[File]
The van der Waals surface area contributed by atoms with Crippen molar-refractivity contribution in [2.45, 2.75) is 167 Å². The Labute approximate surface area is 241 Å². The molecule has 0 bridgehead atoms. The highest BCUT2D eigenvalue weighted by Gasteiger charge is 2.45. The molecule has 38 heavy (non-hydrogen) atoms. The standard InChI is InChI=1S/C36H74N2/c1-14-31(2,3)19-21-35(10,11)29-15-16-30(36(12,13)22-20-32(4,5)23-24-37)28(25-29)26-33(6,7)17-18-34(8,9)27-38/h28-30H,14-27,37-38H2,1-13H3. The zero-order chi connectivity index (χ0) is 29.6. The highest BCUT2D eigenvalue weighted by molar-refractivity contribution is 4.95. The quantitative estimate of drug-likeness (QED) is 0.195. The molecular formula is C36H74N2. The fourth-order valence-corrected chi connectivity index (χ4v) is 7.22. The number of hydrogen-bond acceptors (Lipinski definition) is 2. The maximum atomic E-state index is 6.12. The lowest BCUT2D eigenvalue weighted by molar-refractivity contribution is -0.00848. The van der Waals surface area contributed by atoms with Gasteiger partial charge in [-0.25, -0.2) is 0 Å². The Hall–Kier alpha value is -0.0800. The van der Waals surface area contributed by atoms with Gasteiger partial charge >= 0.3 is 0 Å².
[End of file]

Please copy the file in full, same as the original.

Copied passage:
The van der Waals surface area contributed by atoms with Crippen molar-refractivity contribution in [2.45, 2.75) is 167 Å². The Labute approximate surface area is 241 Å². The molecule has 0 bridgehead atoms. The highest BCUT2D eigenvalue weighted by Gasteiger charge is 2.45. The molecule has 38 heavy (non-hydrogen) atoms. The standard InChI is InChI=1S/C36H74N2/c1-14-31(2,3)19-21-35(10,11)29-15-16-30(36(12,13)22-20-32(4,5)23-24-37)28(25-29)26-33(6,7)17-18-34(8,9)27-38/h28-30H,14-27,37-38H2,1-13H3. The zero-order chi connectivity index (χ0) is 29.6. The highest BCUT2D eigenvalue weighted by molar-refractivity contribution is 4.95. The quantitative estimate of drug-likeness (QED) is 0.195. The molecular formula is C36H74N2. The fourth-order valence-corrected chi connectivity index (χ4v) is 7.22. The number of hydrogen-bond acceptors (Lipinski definition) is 2. The maximum atomic E-state index is 6.12. The lowest BCUT2D eigenvalue weighted by molar-refractivity contribution is -0.00848. The van der Waals surface area contributed by atoms with Gasteiger partial charge in [-0.25, -0.2) is 0 Å². The Hall–Kier alpha value is -0.0800. The van der Waals surface area contributed by atoms with Gasteiger partial charge >= 0.3 is 0 Å².